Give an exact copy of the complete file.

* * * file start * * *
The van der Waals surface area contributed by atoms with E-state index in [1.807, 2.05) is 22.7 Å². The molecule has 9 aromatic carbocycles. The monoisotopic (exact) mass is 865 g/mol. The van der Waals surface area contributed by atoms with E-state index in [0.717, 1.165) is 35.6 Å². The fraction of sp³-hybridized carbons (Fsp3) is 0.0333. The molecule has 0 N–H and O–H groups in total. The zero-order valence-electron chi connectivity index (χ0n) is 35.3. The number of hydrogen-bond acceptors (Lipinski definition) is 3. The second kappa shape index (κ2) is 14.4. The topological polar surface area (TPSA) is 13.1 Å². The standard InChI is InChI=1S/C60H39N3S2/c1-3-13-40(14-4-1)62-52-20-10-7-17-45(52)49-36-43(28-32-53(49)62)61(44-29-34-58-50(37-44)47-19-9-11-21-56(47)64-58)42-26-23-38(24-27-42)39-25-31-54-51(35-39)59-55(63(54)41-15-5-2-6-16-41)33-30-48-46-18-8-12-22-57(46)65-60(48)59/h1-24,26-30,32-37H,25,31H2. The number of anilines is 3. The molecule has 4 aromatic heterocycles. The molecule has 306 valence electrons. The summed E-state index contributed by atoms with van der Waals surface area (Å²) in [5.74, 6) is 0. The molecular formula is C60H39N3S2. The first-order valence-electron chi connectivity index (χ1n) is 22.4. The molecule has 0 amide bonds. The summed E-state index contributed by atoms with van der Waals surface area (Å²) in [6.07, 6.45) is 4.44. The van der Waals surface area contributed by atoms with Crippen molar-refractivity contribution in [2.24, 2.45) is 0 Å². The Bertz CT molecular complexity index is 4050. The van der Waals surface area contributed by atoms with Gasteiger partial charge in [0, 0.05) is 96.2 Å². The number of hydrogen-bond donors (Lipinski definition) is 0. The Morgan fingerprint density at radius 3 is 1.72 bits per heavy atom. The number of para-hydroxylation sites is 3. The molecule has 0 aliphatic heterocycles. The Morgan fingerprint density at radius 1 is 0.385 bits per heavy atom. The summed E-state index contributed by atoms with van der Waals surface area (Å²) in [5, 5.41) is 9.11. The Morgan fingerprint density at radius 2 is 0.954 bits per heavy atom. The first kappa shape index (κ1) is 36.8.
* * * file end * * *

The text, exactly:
The van der Waals surface area contributed by atoms with E-state index in [1.807, 2.05) is 22.7 Å². The molecule has 9 aromatic carbocycles. The monoisotopic (exact) mass is 865 g/mol. The van der Waals surface area contributed by atoms with E-state index in [0.717, 1.165) is 35.6 Å². The fraction of sp³-hybridized carbons (Fsp3) is 0.0333. The molecule has 0 N–H and O–H groups in total. The zero-order valence-electron chi connectivity index (χ0n) is 35.3. The number of hydrogen-bond acceptors (Lipinski definition) is 3. The second kappa shape index (κ2) is 14.4. The topological polar surface area (TPSA) is 13.1 Å². The standard InChI is InChI=1S/C60H39N3S2/c1-3-13-40(14-4-1)62-52-20-10-7-17-45(52)49-36-43(28-32-53(49)62)61(44-29-34-58-50(37-44)47-19-9-11-21-56(47)64-58)42-26-23-38(24-27-42)39-25-31-54-51(35-39)59-55(63(54)41-15-5-2-6-16-41)33-30-48-46-18-8-12-22-57(46)65-60(48)59/h1-24,26-30,32-37H,25,31H2. The number of anilines is 3. The molecule has 4 aromatic heterocycles. The molecule has 306 valence electrons. The summed E-state index contributed by atoms with van der Waals surface area (Å²) in [5.74, 6) is 0. The molecular formula is C60H39N3S2. The first-order valence-electron chi connectivity index (χ1n) is 22.4. The molecule has 0 amide bonds. The summed E-state index contributed by atoms with van der Waals surface area (Å²) in [6.07, 6.45) is 4.44. The van der Waals surface area contributed by atoms with Crippen molar-refractivity contribution in [2.24, 2.45) is 0 Å². The Bertz CT molecular complexity index is 4050. The van der Waals surface area contributed by atoms with Gasteiger partial charge in [0, 0.05) is 96.2 Å². The number of hydrogen-bond donors (Lipinski definition) is 0. The Morgan fingerprint density at radius 3 is 1.72 bits per heavy atom. The number of para-hydroxylation sites is 3. The molecule has 0 aliphatic heterocycles. The Morgan fingerprint density at radius 1 is 0.385 bits per heavy atom. The summed E-state index contributed by atoms with van der Waals surface area (Å²) in [5, 5.41) is 9.11. The Morgan fingerprint density at radius 2 is 0.954 bits per heavy atom. The first kappa shape index (κ1) is 36.8.